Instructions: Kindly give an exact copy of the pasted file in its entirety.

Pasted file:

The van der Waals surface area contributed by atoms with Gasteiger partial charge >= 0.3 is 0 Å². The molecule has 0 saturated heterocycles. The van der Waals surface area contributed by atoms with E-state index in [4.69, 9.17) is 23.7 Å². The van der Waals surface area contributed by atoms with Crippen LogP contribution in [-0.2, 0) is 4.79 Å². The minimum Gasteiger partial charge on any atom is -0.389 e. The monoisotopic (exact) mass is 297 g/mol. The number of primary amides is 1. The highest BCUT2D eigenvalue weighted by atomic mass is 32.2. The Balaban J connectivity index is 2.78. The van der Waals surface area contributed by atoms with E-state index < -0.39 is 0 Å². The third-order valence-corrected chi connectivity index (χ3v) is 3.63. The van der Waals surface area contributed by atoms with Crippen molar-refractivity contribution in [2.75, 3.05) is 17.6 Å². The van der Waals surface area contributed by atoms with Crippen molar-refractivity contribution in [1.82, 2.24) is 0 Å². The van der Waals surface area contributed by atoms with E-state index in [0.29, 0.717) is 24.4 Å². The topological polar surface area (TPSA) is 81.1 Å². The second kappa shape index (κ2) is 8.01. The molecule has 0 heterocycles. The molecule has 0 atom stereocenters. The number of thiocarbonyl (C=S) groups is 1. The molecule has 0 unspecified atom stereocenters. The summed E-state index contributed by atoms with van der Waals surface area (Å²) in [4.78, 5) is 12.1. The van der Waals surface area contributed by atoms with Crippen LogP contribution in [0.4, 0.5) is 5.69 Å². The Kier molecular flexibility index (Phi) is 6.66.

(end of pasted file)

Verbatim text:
The van der Waals surface area contributed by atoms with Gasteiger partial charge >= 0.3 is 0 Å². The molecule has 0 saturated heterocycles. The van der Waals surface area contributed by atoms with E-state index in [4.69, 9.17) is 23.7 Å². The van der Waals surface area contributed by atoms with Crippen LogP contribution in [-0.2, 0) is 4.79 Å². The minimum Gasteiger partial charge on any atom is -0.389 e. The monoisotopic (exact) mass is 297 g/mol. The number of primary amides is 1. The highest BCUT2D eigenvalue weighted by atomic mass is 32.2. The Balaban J connectivity index is 2.78. The van der Waals surface area contributed by atoms with E-state index < -0.39 is 0 Å². The third-order valence-corrected chi connectivity index (χ3v) is 3.63. The van der Waals surface area contributed by atoms with Crippen molar-refractivity contribution in [2.75, 3.05) is 17.6 Å². The van der Waals surface area contributed by atoms with Crippen molar-refractivity contribution in [1.82, 2.24) is 0 Å². The van der Waals surface area contributed by atoms with E-state index in [0.29, 0.717) is 24.4 Å². The topological polar surface area (TPSA) is 81.1 Å². The second kappa shape index (κ2) is 8.01. The molecule has 0 heterocycles. The molecule has 0 atom stereocenters. The number of thiocarbonyl (C=S) groups is 1. The molecule has 0 unspecified atom stereocenters. The summed E-state index contributed by atoms with van der Waals surface area (Å²) in [4.78, 5) is 12.1. The van der Waals surface area contributed by atoms with Crippen LogP contribution in [0.4, 0.5) is 5.69 Å². The Kier molecular flexibility index (Phi) is 6.66.